McCrea, the star of BORDER RIVER, would go on to star in Sam Peckinpah’s second feature, RIDE THE HIGH COUNTRY (1962), and is seen here with Randolph Scott (on the left):

Aside from the leading female role of Carmelita, played by Yvonne De Carlo, all of the Mexicans in BORDER RIVER are played by actual Mexican and Hispanic actors. A tally of the cast members’ birthplaces on IMDB reveals that all but one were Mexican, including Armendariz, Alfonso Bedoya, George J. Lewis, and Nacho Galindo, and one was born in Spain, Martin Garralaga. And most have substantial parts as well, with Bedoya (the one who utters the famous line, “We don’t need no stinking badges,” in John Huston’s TREASURE OF SIERRA MADRE, 1948) having the biggest part I’ve ever seen him in. But it’s Armendariz’s show all the way as he commands the action and calls the shots in Zona Libre and is most eager to acquire McCrea’s $2 million in gold, even if it becomes absolutely necessary to actually deliver the supplies McCrea wants. However, he grows increasingly irritated as Carmelita, his unofficial girlfriend, is slowly drawn to the tall American, one of the only men in town willing to stand up to Calleja. Still, Armendariz maintains the upper hand throughout most of the film, even as Baron Von Hollden tries to make a deal with McCrea and cut out Calleja, which ends badly for the Russian. Pictured below: Armendariz with Yvonne De Carlo (first two pictures) and Alfonso Bedoya as Captain Vargas:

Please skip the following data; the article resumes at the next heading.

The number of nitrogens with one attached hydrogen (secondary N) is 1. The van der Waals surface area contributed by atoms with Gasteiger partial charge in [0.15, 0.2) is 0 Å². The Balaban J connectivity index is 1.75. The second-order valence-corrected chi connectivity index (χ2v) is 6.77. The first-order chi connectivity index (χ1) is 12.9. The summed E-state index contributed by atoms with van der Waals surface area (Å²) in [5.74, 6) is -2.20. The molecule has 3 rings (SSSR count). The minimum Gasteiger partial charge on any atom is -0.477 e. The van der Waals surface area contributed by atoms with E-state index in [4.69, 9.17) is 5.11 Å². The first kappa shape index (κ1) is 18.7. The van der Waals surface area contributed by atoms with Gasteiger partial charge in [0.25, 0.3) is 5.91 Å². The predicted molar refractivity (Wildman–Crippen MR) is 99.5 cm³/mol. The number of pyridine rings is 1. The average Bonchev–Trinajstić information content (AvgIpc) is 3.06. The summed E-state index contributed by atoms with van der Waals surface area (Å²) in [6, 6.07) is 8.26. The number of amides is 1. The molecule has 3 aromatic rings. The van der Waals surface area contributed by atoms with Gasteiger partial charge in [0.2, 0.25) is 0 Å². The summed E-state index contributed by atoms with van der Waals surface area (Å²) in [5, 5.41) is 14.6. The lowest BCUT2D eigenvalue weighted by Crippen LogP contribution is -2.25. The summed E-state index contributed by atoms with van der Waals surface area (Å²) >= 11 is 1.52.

In one clever scene, where McCrea’s character, Major Clete Mattson, is introduced to Calleja, Mattson is impressed with how much Calleja knows about the gold robbery and Mattson’s flight into Mexico. Calleja attributes this to his extensive “intelligence service.” After Mattson leaves his office, Calleja laughs and pulls out the latest issue of an Austin, Texas newspaper which told the whole story on the front page! (Similarly, the efforts of Doc and Carol to flee in THE GETAWAY are hampered by front page stories plastering their picture everywhere.)

Armendariz had a substantial film career in both Hollywood and Mexico from 1935 until his suicide by gunshot in 1963 right after finishing his role—in great pain from cancer, although he doesn’t show it—as the head of the Turkish Secret Service in the second James Bond film, FROM RUSSIA WITH LOVE (pictured below with Sean Connery). It was later learned that Armendariz had been exposed to radioactive fallout in Utah when he had shot THE CONQUEROR (1956) there in 1955. Many cast and crew members from the film would also die of cancer in the years afterward, including stars John Wayne, Susan Hayward and Agnes Moorehead and director Dick Powell.